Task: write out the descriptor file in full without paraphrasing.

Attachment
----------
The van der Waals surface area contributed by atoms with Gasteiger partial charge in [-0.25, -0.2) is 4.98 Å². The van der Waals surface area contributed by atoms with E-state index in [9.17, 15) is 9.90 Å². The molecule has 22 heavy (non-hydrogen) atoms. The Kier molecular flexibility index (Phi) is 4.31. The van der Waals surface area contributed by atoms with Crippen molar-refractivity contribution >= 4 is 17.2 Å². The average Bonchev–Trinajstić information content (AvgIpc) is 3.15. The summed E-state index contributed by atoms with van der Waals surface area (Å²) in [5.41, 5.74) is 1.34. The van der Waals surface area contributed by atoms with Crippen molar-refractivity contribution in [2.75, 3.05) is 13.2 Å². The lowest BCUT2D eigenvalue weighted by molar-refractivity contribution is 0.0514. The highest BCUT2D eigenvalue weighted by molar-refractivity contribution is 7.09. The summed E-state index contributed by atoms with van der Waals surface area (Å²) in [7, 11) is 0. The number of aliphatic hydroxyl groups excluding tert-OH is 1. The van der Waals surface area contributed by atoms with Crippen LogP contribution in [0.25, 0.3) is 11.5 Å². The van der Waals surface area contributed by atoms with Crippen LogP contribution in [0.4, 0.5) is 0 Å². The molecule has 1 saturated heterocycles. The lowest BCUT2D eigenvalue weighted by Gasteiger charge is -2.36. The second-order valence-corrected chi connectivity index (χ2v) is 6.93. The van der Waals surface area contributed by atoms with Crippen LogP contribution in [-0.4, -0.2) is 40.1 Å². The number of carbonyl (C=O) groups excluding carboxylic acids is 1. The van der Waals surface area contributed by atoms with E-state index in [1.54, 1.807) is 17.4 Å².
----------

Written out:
The van der Waals surface area contributed by atoms with Gasteiger partial charge in [-0.25, -0.2) is 4.98 Å². The van der Waals surface area contributed by atoms with E-state index in [9.17, 15) is 9.90 Å². The molecule has 22 heavy (non-hydrogen) atoms. The Kier molecular flexibility index (Phi) is 4.31. The van der Waals surface area contributed by atoms with Crippen molar-refractivity contribution >= 4 is 17.2 Å². The average Bonchev–Trinajstić information content (AvgIpc) is 3.15. The summed E-state index contributed by atoms with van der Waals surface area (Å²) in [5.41, 5.74) is 1.34. The van der Waals surface area contributed by atoms with Crippen molar-refractivity contribution in [2.75, 3.05) is 13.2 Å². The lowest BCUT2D eigenvalue weighted by molar-refractivity contribution is 0.0514. The highest BCUT2D eigenvalue weighted by molar-refractivity contribution is 7.09. The summed E-state index contributed by atoms with van der Waals surface area (Å²) in [7, 11) is 0. The number of aliphatic hydroxyl groups excluding tert-OH is 1. The van der Waals surface area contributed by atoms with Crippen LogP contribution in [0.25, 0.3) is 11.5 Å². The van der Waals surface area contributed by atoms with Crippen LogP contribution in [0.4, 0.5) is 0 Å². The molecule has 1 saturated heterocycles. The lowest BCUT2D eigenvalue weighted by Gasteiger charge is -2.36. The second-order valence-corrected chi connectivity index (χ2v) is 6.93. The van der Waals surface area contributed by atoms with Crippen LogP contribution in [-0.4, -0.2) is 40.1 Å². The number of carbonyl (C=O) groups excluding carboxylic acids is 1. The van der Waals surface area contributed by atoms with E-state index in [1.54, 1.807) is 17.4 Å².